Minnie Dlamini slams Miss SA pageant officials for darkening finalists skin tone


Social media users are calling out Miss South Africa pageant officials for allegedly darkening the skin tone of some of its finalists in promotional shots.

Officials unveiled the top 16 on Instagram earlier this week.

Many praised the judges for choosing a diverse group of finalists, which included women of different shapes, colours and sizes.


One contestant has a unique birth mark on her face while another identifies as queer. “Extremely diverse group of women in the Miss South Africa pageant this year. Also a lot of natural hair queens and different body types and shapes. Really changing the idea of what a beauty queen looks like! I love it!” TV presenter Abigail Visagie
tweeted when the top 16 was announced.

Another Twitter user was excited to see a lot of dark-skinned women in the competition.

Several days before the top 16 were revealed celebrities, including Pearl Thusi and Bonnie Mbuli, debated whether light-skinned black women had a better chance at success in the entertainment industry than their darker skinned counterparts.

“This year’s Miss SA is testament that the Company listened and took proper advice! Melanin,” the Twitter user wrote.

But many are starting to wonder whether the pageant officials darkened the skin colour of contestants such as to make the competition seem diverse.

One of the most vocal people on the issue is media personality Minnie Dlamini. She says not only did the official Miss SA images make all the woman of colour the same shade, but they are also much prettier than how they were presented.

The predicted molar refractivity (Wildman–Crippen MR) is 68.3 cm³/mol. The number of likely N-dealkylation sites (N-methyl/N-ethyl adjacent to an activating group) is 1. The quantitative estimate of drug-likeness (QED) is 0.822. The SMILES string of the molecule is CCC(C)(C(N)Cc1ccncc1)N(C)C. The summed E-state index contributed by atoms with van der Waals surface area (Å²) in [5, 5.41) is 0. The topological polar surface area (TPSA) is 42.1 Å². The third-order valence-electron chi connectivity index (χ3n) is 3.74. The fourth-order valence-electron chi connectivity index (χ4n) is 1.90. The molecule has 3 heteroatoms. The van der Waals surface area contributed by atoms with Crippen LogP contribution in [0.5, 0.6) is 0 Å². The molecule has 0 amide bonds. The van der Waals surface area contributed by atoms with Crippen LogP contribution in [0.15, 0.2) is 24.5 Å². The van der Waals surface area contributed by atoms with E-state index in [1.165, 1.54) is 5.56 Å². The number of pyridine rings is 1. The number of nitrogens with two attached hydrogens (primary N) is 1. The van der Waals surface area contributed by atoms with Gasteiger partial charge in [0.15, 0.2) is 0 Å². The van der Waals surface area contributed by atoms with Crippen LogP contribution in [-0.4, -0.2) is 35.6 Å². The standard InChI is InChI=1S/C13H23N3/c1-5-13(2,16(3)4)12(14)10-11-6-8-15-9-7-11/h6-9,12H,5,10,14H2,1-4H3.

“The official Miss SA pictures of this year’s finalists are very disappointing. Those women are not all the same shade of brown. They are much better looking, I couldn’t believe the contrast from their IG pages. #LetsDoBetter,” she wrote on Twitter this week.

Minnie’s fans agreed.

“Yea, they are trying so hard to push the diversity thing…,” one woman wrote.

View this post on Instagram

For today, I would like to share a personal account about self love and self acceptance✨ Growing up, I hated my dark skin. Being dark skinned to me meant that I was incapable of being beautiful, that I was filthy and that I would never be accepted as anything important. The only thing that mattered to me during my teenage years was my outward appearance, the appearance that I quickly realized didn’t quite fit the mould of what was considered beautiful. This was because of the shade of my skin and my weight. I was taught these messages about beauty as a child from silent actors (media, toys, friends etc.) and it resulted in deeply imbedded self hate. As a result of this, I started applying lightening cream (behind my parents’ back) in order to make my skin better, lighter (SLIDE RIGHT). The cream worked; I was about 2-3 shades lighter but they obviously had CRAAAAZY side effects…side effects that could’ve been dangerous. All this because I wanted to be beautiful. Looking back at these events I realize that mine is a story of victory, a story I love to share with hopes that they will touch younger people. This is because i want them to know that dark skin is beautiful and that it should be celebrated. It shouldn’t have taken so long for me to realize the beauty of my own skin, but when I did, it immediately became the tale of the girl who was madly in love with her skin. Women like @gabunion, @naomi , my mom and @msalekwek show us how beautiful self-love and self-acceptance can look. I’m here today, hoping that I too, can one day be the kind of inspiration that shows people that we are: firstly, so much more than what they look like AND secondly, that beauty comes in all shades, shapes, and sizes.❤️ Anyway (I know I say this all the time) BUT practice some self love today🍃🌷💕 Hair: @lajawihair

A post shared by Beulah Mamello Baduza (@beulah_baduza) on


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